okay, i'll try to answer some (and i'll answer it from 7-1, in accordance to the sequence of our study)..
Let be a function (to be precise).
f is said to be one-to-one if
f is said to be onto B if the range of f is B.
if f is onto and one-to-one, then f is a bijection..
A (nonempty) set G with a binary operation, say *, is said to be a group if the following are satisfied:
i) * is associative, i.e. a*(b*c)=(a*b)*c
ii) there exists an element e in G such that for every elements g in G, e*g=g=g*e (e is called the identity element of G)
iii) for every elements g in G, there exists an inverse in G such that
note: if * is commutative, i.e. for all a,b in G, a*b=b*a, then G is said to be an abelian group.
Let H be a (nonempty) subset of G. H is said to be a subgroup of G iff H is a group under the operation of G.
Let be a map of a group G into a group G'.
is a homomorphism if for all a,b in G ..(here we note that on the LHS, the operation of G is used; while on the RHS, the operation of G' is used.. also, both operation may not be distinct..)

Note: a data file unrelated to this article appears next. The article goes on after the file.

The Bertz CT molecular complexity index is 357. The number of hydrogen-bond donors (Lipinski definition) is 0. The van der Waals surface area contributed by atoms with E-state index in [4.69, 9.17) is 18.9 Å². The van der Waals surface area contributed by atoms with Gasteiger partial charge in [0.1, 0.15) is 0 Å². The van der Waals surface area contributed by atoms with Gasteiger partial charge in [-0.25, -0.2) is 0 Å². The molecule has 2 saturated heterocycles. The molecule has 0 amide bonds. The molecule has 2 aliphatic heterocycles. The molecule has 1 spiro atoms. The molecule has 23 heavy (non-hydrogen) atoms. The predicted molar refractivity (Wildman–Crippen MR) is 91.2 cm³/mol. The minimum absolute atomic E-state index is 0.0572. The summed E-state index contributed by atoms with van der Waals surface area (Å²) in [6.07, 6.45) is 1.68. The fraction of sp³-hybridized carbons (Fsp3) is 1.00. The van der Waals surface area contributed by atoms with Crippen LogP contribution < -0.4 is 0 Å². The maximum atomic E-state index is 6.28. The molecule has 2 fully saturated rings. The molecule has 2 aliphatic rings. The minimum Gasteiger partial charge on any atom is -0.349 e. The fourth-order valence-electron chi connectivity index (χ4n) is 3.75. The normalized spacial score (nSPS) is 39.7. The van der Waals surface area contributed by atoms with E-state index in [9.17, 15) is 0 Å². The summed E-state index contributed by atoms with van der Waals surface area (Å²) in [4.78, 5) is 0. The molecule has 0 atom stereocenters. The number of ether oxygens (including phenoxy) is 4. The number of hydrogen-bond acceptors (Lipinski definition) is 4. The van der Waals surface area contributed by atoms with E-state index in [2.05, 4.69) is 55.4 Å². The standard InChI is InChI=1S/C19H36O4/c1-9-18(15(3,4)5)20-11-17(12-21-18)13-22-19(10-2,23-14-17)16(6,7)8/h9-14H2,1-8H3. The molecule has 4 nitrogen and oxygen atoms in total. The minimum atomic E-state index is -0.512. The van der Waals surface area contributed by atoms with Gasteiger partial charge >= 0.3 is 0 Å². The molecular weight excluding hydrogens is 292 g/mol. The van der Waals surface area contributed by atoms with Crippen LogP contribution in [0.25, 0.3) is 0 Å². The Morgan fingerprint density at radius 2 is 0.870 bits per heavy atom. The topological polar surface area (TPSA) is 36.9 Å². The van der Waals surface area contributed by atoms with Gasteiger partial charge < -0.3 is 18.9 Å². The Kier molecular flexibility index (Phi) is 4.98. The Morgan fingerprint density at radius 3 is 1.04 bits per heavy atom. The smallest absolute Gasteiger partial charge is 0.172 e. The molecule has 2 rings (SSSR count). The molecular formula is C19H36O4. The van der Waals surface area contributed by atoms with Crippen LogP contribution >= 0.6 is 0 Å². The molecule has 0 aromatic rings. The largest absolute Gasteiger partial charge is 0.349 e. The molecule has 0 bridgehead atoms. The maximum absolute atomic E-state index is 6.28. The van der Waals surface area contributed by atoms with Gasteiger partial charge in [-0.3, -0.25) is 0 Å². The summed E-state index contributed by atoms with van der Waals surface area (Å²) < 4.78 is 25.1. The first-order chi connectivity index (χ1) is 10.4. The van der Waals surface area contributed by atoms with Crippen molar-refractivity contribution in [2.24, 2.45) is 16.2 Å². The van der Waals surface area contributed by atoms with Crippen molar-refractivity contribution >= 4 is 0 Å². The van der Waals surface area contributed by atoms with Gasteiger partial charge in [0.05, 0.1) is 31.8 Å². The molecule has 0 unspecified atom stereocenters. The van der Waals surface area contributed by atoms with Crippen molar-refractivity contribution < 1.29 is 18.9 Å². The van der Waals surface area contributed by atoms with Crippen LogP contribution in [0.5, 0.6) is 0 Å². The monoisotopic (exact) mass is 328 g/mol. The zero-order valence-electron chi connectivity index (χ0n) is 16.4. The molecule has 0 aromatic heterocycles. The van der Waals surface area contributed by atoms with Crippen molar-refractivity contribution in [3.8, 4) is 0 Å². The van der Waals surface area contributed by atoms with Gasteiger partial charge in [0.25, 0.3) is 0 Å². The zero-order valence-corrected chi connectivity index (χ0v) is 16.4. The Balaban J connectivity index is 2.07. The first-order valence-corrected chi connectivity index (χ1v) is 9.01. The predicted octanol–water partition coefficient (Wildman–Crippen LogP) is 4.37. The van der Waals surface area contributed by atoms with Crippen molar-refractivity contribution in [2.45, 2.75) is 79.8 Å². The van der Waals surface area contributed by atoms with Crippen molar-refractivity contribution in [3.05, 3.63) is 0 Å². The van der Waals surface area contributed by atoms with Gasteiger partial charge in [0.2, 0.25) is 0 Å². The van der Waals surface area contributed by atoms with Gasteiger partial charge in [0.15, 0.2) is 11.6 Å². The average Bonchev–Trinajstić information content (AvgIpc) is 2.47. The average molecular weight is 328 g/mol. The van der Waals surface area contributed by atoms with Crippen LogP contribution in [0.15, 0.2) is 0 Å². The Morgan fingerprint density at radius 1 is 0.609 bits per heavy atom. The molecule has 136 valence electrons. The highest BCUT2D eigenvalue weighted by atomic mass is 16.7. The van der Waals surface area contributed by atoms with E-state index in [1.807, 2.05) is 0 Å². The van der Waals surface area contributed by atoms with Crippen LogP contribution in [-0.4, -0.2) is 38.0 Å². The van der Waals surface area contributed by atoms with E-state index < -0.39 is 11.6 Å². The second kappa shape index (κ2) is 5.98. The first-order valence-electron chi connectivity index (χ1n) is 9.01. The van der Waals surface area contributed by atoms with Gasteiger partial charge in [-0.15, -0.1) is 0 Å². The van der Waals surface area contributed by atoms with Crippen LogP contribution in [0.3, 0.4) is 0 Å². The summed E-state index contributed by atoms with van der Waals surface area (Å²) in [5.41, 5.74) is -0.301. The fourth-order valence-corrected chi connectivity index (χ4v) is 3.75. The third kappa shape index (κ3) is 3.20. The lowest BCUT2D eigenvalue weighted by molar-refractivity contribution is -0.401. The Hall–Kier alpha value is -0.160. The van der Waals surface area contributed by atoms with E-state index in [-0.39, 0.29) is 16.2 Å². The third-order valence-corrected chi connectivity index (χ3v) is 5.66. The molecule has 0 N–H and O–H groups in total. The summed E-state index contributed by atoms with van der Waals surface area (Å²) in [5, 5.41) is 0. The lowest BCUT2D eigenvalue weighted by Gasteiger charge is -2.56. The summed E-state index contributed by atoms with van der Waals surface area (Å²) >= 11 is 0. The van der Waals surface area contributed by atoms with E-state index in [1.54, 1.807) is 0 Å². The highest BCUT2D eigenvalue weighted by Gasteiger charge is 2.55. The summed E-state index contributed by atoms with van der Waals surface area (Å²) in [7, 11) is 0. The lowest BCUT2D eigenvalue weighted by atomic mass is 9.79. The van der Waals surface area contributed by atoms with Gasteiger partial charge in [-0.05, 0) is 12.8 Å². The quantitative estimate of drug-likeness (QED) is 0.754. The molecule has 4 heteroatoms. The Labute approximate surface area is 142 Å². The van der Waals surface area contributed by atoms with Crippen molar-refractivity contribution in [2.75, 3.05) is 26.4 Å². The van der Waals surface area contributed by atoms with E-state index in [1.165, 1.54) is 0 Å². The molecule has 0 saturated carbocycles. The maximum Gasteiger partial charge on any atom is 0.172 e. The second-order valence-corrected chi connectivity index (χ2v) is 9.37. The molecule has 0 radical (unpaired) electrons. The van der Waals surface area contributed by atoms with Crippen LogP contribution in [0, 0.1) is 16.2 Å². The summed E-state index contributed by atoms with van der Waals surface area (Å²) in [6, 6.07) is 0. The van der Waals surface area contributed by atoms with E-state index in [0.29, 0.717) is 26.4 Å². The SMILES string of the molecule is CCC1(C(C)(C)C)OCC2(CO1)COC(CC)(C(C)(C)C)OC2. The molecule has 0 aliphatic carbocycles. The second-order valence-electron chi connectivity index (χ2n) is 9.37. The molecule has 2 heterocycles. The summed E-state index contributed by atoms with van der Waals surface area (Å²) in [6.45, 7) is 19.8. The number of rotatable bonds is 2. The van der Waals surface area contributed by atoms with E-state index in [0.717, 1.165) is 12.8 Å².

A group homomorphism is said to be an isomorphism if is a bijection..
A (nonempty) set R with two binary operations, + and , is said to be a ring if the following are satisfied:
i) <R,+> is an abelian group. (R is an abelian group with respect to +)
ii) is associative
iii) for all a,b,c in R, (Left Distributive Law); (Right Distributive Law)
A (nonempty) set F with two binary operations, + and , is said to be a field if the following are satisfied:
i) <F,+, > is a ring.
ii) is commutative
iii) there exists an element in F such that for all elements a in F, ( (or 1) is called the multiplicative identity element of F)
iv) for every element a in F s.t , there exists an element in F st ( is called the multiplicative inverse of a) (also note that, this time, -a denotes the additive inverse of a; and 0 is the additive identity in F)